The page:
‘Millie’ tap dances her way into your heart
STONEHAM — Director/choreographer Ilyse Robbins has been on quite a roll lately.
Her recent direction of “Marry Me a Little” at the New Repertory Theatre was warmly received, and she is currently choreographing the Lyric Stage’s “On The Town.”
In between, she directed and choreographed Stoneham Theatre’s glorious production of the musical “Thoroughly Modern Millie,” a show brimming with energy and enthusiasm and an ensemble that will tap dance its way into your heart.
“Millie” features a blend of young talent — Ephie Aardema as Millie, Noah Zachary as Jimmie Smith, Stephanie Granade as Miss Dorothy and Andrew Giordano as Trevor Graydon — and old pros such as Robert Saoud and the irrepressible Kathy St. George.
Robbins has always been a nonpareil choreographer, and added director to her resume just a couple of years ago. In a note in the program, Robbins paid tribute to dance captain and ensemble member Kevin Patrick Martin, sharing the credit for the fabulous choreography.
The plot is a convenient coat hanger upon which to hang the terrific production numbers.
It is 1922, and Millie Dilmount (Aardema) has come to New York City from Salina, Kansas in search of a husband. With her bobbed hair and short skirt, she is a “modern,” who may not necessarily marry just for love. Aardema is a dazzling dancer, as she proved in last season’s “42nd Street” at Stoneham, and she is completely in her element here.
She’s in NYC for just minutes when the cruel reality of the city life hits her, and gets some stinging advice from a man she bumps into named Jimmy Smith (Zachary).
Saoud, whose comedic chops are beyond dispute, is all scenery chewing as a malevolent failed actress named Daisy Crumpler, who adopts a perfectly horrific Chinese accent to become “Mrs. Meers,” the proprietor of the Priscilla Hotel, where Millie finds refuge and where would-be actresses without family ties are vanishing at a perfectly horrific rate.
That’s because Mrs. Meers is part of a white slavery ring selling the young women overseas.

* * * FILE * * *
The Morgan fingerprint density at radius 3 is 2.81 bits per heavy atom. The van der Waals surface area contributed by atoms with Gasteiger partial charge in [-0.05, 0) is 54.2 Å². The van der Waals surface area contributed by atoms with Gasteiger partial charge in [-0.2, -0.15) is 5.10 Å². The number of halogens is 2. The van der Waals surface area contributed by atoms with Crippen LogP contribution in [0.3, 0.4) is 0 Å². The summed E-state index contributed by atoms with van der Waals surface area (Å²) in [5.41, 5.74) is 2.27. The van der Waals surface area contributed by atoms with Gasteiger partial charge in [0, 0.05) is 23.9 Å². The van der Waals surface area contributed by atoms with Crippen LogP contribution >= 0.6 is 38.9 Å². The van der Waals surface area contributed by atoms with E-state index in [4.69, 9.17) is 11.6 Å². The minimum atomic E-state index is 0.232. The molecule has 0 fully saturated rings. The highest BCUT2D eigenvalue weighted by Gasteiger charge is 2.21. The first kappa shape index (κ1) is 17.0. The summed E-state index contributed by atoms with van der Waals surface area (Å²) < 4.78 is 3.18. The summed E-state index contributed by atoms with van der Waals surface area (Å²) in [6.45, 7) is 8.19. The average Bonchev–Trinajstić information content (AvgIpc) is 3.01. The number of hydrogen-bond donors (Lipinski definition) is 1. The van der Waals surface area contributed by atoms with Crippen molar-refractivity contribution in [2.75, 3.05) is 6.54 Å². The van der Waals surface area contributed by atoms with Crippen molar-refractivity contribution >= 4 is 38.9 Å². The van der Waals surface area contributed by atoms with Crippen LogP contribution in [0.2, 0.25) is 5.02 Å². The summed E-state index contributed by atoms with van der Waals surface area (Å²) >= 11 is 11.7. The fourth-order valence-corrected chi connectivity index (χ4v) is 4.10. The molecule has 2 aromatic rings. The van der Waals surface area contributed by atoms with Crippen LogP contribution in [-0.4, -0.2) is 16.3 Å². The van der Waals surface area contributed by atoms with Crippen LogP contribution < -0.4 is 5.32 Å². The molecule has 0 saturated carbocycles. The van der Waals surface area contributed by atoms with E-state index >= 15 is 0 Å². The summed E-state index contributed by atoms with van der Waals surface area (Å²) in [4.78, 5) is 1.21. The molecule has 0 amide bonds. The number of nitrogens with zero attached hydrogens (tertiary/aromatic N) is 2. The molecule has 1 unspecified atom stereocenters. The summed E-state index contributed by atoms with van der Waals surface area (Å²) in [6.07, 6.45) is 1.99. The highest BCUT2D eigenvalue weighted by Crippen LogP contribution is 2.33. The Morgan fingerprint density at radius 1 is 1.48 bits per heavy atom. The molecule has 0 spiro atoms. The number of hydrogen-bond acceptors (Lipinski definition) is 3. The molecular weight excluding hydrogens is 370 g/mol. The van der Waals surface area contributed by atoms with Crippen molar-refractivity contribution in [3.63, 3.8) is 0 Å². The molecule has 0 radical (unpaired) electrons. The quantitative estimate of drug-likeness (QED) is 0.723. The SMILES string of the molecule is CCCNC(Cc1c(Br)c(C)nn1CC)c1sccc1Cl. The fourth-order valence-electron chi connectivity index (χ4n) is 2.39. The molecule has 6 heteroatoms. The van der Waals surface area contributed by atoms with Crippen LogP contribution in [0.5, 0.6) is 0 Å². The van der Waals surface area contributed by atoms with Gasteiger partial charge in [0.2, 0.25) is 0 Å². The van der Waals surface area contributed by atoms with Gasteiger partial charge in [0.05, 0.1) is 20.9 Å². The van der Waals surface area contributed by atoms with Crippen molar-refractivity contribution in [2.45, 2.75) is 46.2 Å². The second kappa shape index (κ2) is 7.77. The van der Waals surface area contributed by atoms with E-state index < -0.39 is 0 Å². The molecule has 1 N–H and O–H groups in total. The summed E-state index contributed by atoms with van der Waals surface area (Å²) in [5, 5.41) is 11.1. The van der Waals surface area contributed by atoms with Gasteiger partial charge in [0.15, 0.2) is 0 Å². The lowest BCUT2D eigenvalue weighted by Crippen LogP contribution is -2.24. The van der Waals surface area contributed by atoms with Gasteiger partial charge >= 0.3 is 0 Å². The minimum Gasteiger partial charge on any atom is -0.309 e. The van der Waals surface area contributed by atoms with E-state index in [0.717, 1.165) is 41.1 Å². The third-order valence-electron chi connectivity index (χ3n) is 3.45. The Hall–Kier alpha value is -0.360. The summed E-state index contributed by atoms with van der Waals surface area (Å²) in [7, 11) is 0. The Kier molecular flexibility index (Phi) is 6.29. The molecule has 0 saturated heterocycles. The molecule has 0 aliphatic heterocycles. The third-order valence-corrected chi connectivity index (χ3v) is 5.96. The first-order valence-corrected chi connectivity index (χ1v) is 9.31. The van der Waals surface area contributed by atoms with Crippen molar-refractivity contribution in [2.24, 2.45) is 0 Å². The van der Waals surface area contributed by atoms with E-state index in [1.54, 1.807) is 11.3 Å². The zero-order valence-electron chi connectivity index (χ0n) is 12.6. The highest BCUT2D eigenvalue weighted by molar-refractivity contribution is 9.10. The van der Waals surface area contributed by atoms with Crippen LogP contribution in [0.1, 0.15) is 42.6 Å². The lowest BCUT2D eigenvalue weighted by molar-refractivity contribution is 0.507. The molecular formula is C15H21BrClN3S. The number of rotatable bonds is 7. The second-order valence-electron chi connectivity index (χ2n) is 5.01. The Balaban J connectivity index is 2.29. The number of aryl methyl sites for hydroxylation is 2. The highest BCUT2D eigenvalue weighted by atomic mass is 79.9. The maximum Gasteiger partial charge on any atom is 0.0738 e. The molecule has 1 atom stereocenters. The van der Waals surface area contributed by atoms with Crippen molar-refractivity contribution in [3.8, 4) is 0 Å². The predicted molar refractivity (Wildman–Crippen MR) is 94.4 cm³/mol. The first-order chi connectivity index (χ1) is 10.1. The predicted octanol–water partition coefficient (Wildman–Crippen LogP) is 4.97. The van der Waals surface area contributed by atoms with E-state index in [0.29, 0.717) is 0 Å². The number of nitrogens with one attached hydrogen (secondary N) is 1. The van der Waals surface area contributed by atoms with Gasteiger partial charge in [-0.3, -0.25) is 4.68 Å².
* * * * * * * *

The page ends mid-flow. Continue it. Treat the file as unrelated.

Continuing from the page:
Mrs. Meers’ henchmen are two Charlie-Chan type Chinese caricatures named Bun Foo (Nathan Cheng) and Ching Ho (Cheeang Ng), but both actors bring warmth and humor to the roles, including sharp comic timing in the scenes with Saoud and hilariously singing in Chinese as an actor and actress hold the translations on cards at the sides of the stage.
Giordano is a familiar face to local theater-goers, but he isn’t just a pretty face with a lovely voice. As Millie’s lovestruck boss, Trevor Graydon, he aces the complicated comic tune “The Speed Test” and follows that up his rendition of Nelson Eddy to Grenade’s Miss Dorothy, who channels Jeanette McDonald in “Sweet Mystery of Life/Falling in Love With Someone.”
Local favorite St. George is the heiress/nightclub singer Muzzy Van Hossmere, who befriends Millie. The scene between St. George as Muzzy playing a long-in-the-tooth “orphan” to Saoud’s Mrs. Meers is pure comic gold.
Paula Peasley Ninestein’s glorious costumes were at the heart of North Shore Music Theatre‘s “Guys and Dolls“ last season , and here she flawlessly recreates the Roaring 20’s, the flappers and the speakeasy era. Crystal Tiala has created a versatile, lovely art deco set.
Because it doesn’t have an orchestra pit, Stoneham can presents challenges when doing a musical. Jim Rice’s energetic music direction and John Stone’s sound design team up to make “Millie” a most satisfying audio experience.
The score is a pleasant melding of music from the movie with new tunes from Jeanine Tesori and Dick Scanlan. The best numbers: “Not For The Life of Me,” the title song, and the rousing “Forget About the Boy” that gets Act II off to a blazing start.
There’s no dead spots here — usually just a chance to catch your breath before the next dance number takes your breath away. “Millie” will be at the Stoneham Theatre through May 12. If you’re looking for 150 minutes of pure escapism/great entertainment, this is where you want to go.
The Stoneham Theatre’s production of “Thoroughly Modern Millie,” through May 12. Directed and choreographed by Ilyse Robbins. Book by Richard Morris and Dick Scanlan, based on Morris’s story and screenplay. New music by Jeanine Tesori and Scanlan. Tickets at the Stoneham Theatre box office, by calling 781 279-2200 or on-line at stonehamtheatre.org.